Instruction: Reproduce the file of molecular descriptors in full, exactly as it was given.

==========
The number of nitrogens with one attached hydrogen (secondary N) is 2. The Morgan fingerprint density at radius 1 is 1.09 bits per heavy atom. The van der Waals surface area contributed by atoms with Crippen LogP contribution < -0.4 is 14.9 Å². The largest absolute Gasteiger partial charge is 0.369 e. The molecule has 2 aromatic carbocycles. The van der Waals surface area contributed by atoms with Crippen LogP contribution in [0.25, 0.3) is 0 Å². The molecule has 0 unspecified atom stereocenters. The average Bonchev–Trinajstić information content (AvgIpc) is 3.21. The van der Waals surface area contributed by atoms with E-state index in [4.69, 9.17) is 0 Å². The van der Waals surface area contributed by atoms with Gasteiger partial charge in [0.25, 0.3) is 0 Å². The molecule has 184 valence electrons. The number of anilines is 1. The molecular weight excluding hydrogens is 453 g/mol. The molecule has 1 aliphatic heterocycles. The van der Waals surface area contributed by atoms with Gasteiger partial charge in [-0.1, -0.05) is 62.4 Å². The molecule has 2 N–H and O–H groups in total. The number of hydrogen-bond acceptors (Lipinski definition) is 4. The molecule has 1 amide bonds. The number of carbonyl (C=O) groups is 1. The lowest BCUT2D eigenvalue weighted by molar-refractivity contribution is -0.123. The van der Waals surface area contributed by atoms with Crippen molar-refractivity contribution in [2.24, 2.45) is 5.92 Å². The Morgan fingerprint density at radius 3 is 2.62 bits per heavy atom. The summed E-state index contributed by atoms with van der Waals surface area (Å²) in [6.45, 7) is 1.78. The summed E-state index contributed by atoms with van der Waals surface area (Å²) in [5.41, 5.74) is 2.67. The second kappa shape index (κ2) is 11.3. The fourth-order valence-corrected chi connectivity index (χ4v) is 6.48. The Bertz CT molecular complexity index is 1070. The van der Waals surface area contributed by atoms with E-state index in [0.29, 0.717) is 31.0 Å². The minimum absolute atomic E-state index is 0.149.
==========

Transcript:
The number of nitrogens with one attached hydrogen (secondary N) is 2. The Morgan fingerprint density at radius 1 is 1.09 bits per heavy atom. The van der Waals surface area contributed by atoms with Crippen LogP contribution < -0.4 is 14.9 Å². The largest absolute Gasteiger partial charge is 0.369 e. The molecule has 2 aromatic carbocycles. The van der Waals surface area contributed by atoms with Crippen LogP contribution in [0.25, 0.3) is 0 Å². The molecule has 0 unspecified atom stereocenters. The average Bonchev–Trinajstić information content (AvgIpc) is 3.21. The van der Waals surface area contributed by atoms with E-state index in [4.69, 9.17) is 0 Å². The van der Waals surface area contributed by atoms with Gasteiger partial charge in [0.25, 0.3) is 0 Å². The molecule has 184 valence electrons. The number of anilines is 1. The molecular weight excluding hydrogens is 453 g/mol. The molecule has 1 aliphatic heterocycles. The van der Waals surface area contributed by atoms with Gasteiger partial charge in [-0.1, -0.05) is 62.4 Å². The molecule has 2 N–H and O–H groups in total. The number of hydrogen-bond acceptors (Lipinski definition) is 4. The molecule has 1 amide bonds. The number of carbonyl (C=O) groups is 1. The lowest BCUT2D eigenvalue weighted by molar-refractivity contribution is -0.123. The van der Waals surface area contributed by atoms with Crippen molar-refractivity contribution in [2.24, 2.45) is 5.92 Å². The Morgan fingerprint density at radius 3 is 2.62 bits per heavy atom. The summed E-state index contributed by atoms with van der Waals surface area (Å²) in [6.45, 7) is 1.78. The summed E-state index contributed by atoms with van der Waals surface area (Å²) in [5.41, 5.74) is 2.67. The second kappa shape index (κ2) is 11.3. The fourth-order valence-corrected chi connectivity index (χ4v) is 6.48. The Bertz CT molecular complexity index is 1070. The van der Waals surface area contributed by atoms with E-state index in [0.29, 0.717) is 31.0 Å². The minimum absolute atomic E-state index is 0.149.